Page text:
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Introducing Yarning Circles to Your Preschool Mat Time

A Yarning Circle is an ancient practice used by Indigenous Australian cultures to teach and learn, preserving and passing on knowledge through collaboration.

Written by: Educational Advisor - Jo Harris  

 Approaching the planning of a stimulating and culturally diverse environment has the potential to set the stage for how young learners approach different aspects of diversity; however, if the focus is on bringing people together, this increases the opportunity for it to become a learning space that meets the needs of individuals in more ways than beyond the physical environment. 

Selecting one space, area or activity can have its limitations, which is why embedding new practices that are service or centre wide, and can be shared by the whole community, has the greatest impact. 

Focusing on reflective practices that include mindfulness, promotes communication and respectful relationships between educators and children. Introducing these with explicit teaching and demonstration, allows them to become a regular part of the daily routine which will benefit everyone, either by participating or simply observing. 


Setting up dedicated Playspaces with Indigenous resources

Incorporating aspects of indigenous culture into the everyday elements of your Early Learning setting deepens and embeds the learning for all. Placing a rug or mat featuring art that holds personal significance made by each Aboriginal artist is a simple but powerful way to celebrate the relationships between First Nations people and Country.  

Educators can first teach children the associated and personal stories behind the imagery that helps to develop creativity and imagination through storytelling, before inviting them to share their own stories with small or large groups. 

Seeing a defined space like this can remind children of the importance of gathering together after spending time apart to reconnect and share both their learning and their questions with each other. As a home base, it can provide comfort and signal the beginnings or endings of routines and transitions that are essential to a feeling of safety and predictability. 

Sharing a story, music or game in these spaces has a unique way of providing stability as children learn new skills collectively which can then be associated with the enjoyment and appreciation for how to use materials within independent play.  


Yarning Circles

One simple activity that encourages connection and offers an opportunity for such engagement is the introduction of a Yarning Circle to your mat time. A Yarning Circle is an ancient practice that has been used by Aboriginal and Torres Strait Islander cultures as a way of both teaching and learning, to preserve and pass on knowledge through collaboration that supports the foundation of respectful relationships. Reciprocal in nature, they encourage peaceful interactions that allow participants to share freely or to witness and hold space for others as they speak. 

There are a few key steps to creating and implementing a Yarning Circle as explained by the Queensland Curriculum and Assessment Authority in partnership with The Yarning Circle.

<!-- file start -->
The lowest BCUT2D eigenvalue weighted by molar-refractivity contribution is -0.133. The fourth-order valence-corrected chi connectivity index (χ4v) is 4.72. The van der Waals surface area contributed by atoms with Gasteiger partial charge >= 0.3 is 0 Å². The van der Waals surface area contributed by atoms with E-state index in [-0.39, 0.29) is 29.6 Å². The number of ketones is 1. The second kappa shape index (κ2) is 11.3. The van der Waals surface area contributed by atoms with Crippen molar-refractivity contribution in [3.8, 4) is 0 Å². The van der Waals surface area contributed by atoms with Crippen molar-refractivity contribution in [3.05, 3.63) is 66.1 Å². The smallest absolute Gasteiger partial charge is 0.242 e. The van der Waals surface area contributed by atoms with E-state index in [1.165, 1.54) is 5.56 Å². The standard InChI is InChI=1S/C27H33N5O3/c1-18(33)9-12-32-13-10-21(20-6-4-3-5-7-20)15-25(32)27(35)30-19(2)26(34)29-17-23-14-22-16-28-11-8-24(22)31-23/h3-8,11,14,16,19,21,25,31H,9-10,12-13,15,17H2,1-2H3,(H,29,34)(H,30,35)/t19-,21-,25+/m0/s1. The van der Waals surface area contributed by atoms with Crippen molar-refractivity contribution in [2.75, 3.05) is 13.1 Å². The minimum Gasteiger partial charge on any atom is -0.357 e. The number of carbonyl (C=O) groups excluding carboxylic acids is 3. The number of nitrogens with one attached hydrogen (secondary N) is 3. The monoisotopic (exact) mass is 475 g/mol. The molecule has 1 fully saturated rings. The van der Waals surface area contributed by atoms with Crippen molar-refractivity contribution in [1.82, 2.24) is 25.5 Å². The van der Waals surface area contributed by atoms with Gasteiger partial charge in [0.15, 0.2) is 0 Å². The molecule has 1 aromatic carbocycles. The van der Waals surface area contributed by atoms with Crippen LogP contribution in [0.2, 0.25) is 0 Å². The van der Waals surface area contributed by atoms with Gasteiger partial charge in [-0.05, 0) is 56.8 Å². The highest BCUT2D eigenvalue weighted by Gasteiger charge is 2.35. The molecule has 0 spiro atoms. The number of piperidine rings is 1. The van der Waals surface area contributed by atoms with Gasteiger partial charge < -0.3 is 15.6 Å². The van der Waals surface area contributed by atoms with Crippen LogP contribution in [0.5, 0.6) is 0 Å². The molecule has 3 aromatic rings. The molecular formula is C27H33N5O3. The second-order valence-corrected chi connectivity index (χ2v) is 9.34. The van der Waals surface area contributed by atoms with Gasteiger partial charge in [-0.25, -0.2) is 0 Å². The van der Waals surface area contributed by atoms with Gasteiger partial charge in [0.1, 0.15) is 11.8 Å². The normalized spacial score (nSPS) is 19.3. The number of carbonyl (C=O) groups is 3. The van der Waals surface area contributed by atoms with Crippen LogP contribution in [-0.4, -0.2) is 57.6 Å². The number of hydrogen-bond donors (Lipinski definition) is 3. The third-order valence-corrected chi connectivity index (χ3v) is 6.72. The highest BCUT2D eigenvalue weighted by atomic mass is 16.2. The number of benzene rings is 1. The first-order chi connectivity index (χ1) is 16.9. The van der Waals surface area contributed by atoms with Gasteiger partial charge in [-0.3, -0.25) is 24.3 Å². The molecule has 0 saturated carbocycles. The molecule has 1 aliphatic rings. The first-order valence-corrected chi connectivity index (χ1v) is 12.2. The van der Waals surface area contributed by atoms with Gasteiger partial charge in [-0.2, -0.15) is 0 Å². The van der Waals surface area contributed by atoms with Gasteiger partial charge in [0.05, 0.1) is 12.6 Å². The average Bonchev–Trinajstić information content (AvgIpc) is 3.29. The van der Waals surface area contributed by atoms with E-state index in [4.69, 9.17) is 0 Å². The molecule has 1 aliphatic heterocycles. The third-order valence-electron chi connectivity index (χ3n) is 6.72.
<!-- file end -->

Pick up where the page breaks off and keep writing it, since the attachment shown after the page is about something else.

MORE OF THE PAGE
While there is no set format, to begin a Yarning Circle with children educators may: 

  1. Sit in a circle 
  2. Model ways of introducing yourself to a group
  3. Introduce focus questions/topics to help the discussion to take shape 
  4. Support children to share ideas and thoughts that relate to the topic 
  5. Children can be given time to write or draw their thoughts and ideas on paper provided or the educator could scribe them 




Modifying playspaces to incorporate Indigenous resources

Combining everyday items with Indigenous resources throughout your service helps to incorporate Indigenous culture into the learning, thereby avoiding the common tokenism associated with annual events or random resource placement.

Meeting at the start or end of the day, educators may like to recite a simple Acknowledgment of Country with children that encourages a sense of community. This can be an opportunity to model gratitude and appreciation for what there is to be thankful for, whilst encouraging living in the present. 

Extending a story time to focus on Australia’s native animals such as the characters from Wombat Stew could involve setting up a play scene with figurine replicas. Discussing the elements of the story could be the focus of a Yarning Circle for an educator to facilitate a conversation about the feelings from the perspective of each animal. 

Setting up a mud kitchen could further enhance learning by placing gum leaves or petals from native plants and shrubs to help children connect and respect nature and its connection to Country and the role each character plays in the natural world. 

Adding to existing routines and activities with simple pieces can contribute to children having the opportunity to create a personal connection to the wider world around them. It is the feeling of belonging that is most important for this to become part of the child’s sense of identity, and how resources become accessible are the key to achieving this. 


For extra information and inspiration please visit Bellbird’s Educator Resource Centre.


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